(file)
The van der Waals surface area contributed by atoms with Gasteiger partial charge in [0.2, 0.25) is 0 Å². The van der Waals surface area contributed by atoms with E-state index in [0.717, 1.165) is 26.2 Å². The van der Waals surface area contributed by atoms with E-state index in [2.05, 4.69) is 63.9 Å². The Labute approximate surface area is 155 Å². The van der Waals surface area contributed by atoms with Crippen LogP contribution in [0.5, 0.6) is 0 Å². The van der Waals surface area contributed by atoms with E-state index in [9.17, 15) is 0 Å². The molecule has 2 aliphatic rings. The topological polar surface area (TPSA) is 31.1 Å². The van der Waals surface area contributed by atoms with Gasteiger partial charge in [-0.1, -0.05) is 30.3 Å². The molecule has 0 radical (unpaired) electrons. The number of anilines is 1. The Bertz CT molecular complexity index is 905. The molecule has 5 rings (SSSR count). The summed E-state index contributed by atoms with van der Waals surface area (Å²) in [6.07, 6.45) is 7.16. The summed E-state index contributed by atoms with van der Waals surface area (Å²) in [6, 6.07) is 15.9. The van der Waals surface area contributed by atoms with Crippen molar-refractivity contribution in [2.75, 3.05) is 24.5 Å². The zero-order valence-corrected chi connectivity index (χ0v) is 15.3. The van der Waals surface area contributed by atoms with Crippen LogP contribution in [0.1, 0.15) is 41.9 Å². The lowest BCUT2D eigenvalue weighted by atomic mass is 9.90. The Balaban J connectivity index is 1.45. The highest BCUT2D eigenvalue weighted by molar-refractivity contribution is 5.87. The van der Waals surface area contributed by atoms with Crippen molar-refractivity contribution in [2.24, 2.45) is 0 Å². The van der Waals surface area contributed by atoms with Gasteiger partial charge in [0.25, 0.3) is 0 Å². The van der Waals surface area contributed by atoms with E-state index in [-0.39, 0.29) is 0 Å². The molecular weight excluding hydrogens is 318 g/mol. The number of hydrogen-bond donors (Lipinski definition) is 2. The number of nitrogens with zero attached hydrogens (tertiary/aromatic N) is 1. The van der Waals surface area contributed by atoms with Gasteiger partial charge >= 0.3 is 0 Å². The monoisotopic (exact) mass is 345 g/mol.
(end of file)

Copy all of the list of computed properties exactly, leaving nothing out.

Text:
The van der Waals surface area contributed by atoms with Gasteiger partial charge in [0.2, 0.25) is 0 Å². The van der Waals surface area contributed by atoms with E-state index in [0.717, 1.165) is 26.2 Å². The van der Waals surface area contributed by atoms with E-state index in [2.05, 4.69) is 63.9 Å². The Labute approximate surface area is 155 Å². The van der Waals surface area contributed by atoms with Crippen LogP contribution in [0.5, 0.6) is 0 Å². The van der Waals surface area contributed by atoms with E-state index in [9.17, 15) is 0 Å². The molecule has 2 aliphatic rings. The topological polar surface area (TPSA) is 31.1 Å². The van der Waals surface area contributed by atoms with Gasteiger partial charge in [-0.1, -0.05) is 30.3 Å². The molecule has 0 radical (unpaired) electrons. The number of anilines is 1. The Bertz CT molecular complexity index is 905. The molecule has 5 rings (SSSR count). The summed E-state index contributed by atoms with van der Waals surface area (Å²) in [6.07, 6.45) is 7.16. The summed E-state index contributed by atoms with van der Waals surface area (Å²) in [6, 6.07) is 15.9. The van der Waals surface area contributed by atoms with Crippen molar-refractivity contribution in [2.75, 3.05) is 24.5 Å². The zero-order valence-corrected chi connectivity index (χ0v) is 15.3. The van der Waals surface area contributed by atoms with Crippen LogP contribution in [0.1, 0.15) is 41.9 Å². The lowest BCUT2D eigenvalue weighted by atomic mass is 9.90. The Balaban J connectivity index is 1.45. The highest BCUT2D eigenvalue weighted by molar-refractivity contribution is 5.87. The van der Waals surface area contributed by atoms with Crippen molar-refractivity contribution in [2.24, 2.45) is 0 Å². The van der Waals surface area contributed by atoms with Gasteiger partial charge in [0.25, 0.3) is 0 Å². The van der Waals surface area contributed by atoms with E-state index in [-0.39, 0.29) is 0 Å². The molecular weight excluding hydrogens is 318 g/mol. The number of hydrogen-bond donors (Lipinski definition) is 2. The number of nitrogens with zero attached hydrogens (tertiary/aromatic N) is 1. The van der Waals surface area contributed by atoms with Gasteiger partial charge >= 0.3 is 0 Å². The monoisotopic (exact) mass is 345 g/mol.